The month of October is National Breast Cancer Awareness Month. It’s a time when people across the nation work to raise awareness of the disease in the hopes of saving the lives of women.
Did you Know?
Do you remember the carefree days of childhood? Did you think to yourself how great it would be to be an adult? Then you became an adult and got so busy with work and taking care of your family that you forgot to take care of yourself. Sound familiar? You are not alone.
As adults, we are pulled in so many directions. We must make money to support our family. We must keep the children fed and happy. We must keep the home clean. The list goes on and on. In our quest to take care of our adulthood duties, many of us tend to neglect ourselves. We must remember, however, that we need to take care of ourselves first and foremost. Make self-care a part of your daily routine. Here are some tips to keep in mind.
Relax and have fun
Life is short; enjoy it. Do something every day that you like to do. Go out and enjoy nature, spend time with a friend, or take up a hobby. Whatever you choose, don’t feel guilty. You deserve to enjoy life to the fullest.
Get plenty of sleep
Most adults need 7-8 hours of sleep each night. Lack of sleep can negatively affect your work performance, mood, safety, and overall health. If you get drowsy during the day, your body is telling you to catch more z’s.
Drinking water is essential to a healthy lifestyle. There are numerous benefits to drinking water. It aids digestion, helps increase metabolism, cushions your joints, and improves mental clarity, just to name a few.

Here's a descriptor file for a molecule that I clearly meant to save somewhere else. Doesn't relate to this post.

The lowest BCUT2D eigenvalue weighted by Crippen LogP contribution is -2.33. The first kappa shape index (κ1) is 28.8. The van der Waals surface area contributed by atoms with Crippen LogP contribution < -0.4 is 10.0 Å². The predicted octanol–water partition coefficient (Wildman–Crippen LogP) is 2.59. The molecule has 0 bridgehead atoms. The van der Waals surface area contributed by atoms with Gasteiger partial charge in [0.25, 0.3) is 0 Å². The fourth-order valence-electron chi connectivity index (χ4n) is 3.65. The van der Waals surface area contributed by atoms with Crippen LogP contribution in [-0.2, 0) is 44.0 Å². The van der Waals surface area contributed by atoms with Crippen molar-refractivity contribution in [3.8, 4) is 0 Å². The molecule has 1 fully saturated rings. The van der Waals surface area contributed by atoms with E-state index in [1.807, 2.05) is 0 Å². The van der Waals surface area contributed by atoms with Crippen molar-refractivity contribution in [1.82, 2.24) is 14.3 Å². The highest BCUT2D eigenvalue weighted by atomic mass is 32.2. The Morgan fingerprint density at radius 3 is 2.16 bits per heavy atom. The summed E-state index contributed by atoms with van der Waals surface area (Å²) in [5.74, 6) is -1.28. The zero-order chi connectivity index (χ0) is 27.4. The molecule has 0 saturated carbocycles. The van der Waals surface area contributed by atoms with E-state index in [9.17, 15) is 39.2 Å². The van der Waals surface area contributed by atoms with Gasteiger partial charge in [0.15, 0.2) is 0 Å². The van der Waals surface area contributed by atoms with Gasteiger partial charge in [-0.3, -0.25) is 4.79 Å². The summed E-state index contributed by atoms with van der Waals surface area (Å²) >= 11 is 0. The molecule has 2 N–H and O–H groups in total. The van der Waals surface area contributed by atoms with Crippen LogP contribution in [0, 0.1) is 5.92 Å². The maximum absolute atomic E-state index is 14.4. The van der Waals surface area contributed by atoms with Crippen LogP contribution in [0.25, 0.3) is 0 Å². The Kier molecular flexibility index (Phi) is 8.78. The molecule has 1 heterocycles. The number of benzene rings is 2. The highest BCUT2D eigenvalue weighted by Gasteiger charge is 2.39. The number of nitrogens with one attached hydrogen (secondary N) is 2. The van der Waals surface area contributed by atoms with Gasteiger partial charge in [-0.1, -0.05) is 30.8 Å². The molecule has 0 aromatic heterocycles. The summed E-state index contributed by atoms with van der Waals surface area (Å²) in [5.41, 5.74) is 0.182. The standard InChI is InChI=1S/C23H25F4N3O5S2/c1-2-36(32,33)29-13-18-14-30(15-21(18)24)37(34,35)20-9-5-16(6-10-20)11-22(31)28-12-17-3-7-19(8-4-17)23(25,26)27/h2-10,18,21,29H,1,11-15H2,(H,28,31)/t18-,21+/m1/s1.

Do what works for you. Whether you choose to go for walks, ride your bike, dance, or pump iron, just remember to stay active. Your body will thank you for it.
Watch what you eat
A healthy, balanced diet is key to maintaining good health. It not only affects how your body functions, it also affects how you feel. Diets high in sugar and fat can lead to obesity, diabetes, and heart disease.
Visit your doctor regularly
Don’t put your health on the backburner. Regular health exams can help find problems before they start or in their early stages when chances for treatment or cure are better. Stay on top of your health, and you will increase your chances of living a longer, healthier life.
Swimming is a great activity – especially in the Oklahoma heat. While swimming may provide a temporary cool down and fun summer activity for the entire family, it also comes with risk.
According to the Centers for Disease Control and Prevention, drowning is the second leading cause of unintentional injury death for children ages 1-14 years old, and the fifth leading cause of people of all ages. Here are a few tips for staying safe around water this summer:
Keep Children within Arms Reach
Drowning can occur in as little as 10 seconds – keeping your children close to you at all times is an essential pool safety tip.
Use Inflatables with Caution
Inflatables can be a lot of fun for both kids and adults. However, it’s important to limit the number of inflatables in the pool at one time so you can easily see all the swimmers. It’s also important to stay alert as inflatable toys can overturn easily.
Before heading to the pool, create some easy-to-remember pool safety rules with your children. Teach the importance of never running, pushing or jumping on others around water.
Diving head-first into a shallow pool can result in significant neck and spinal injury. A feet first rule, especially down slides, will ensure that injuries like this are avoided.
Teach Your Kids to Swim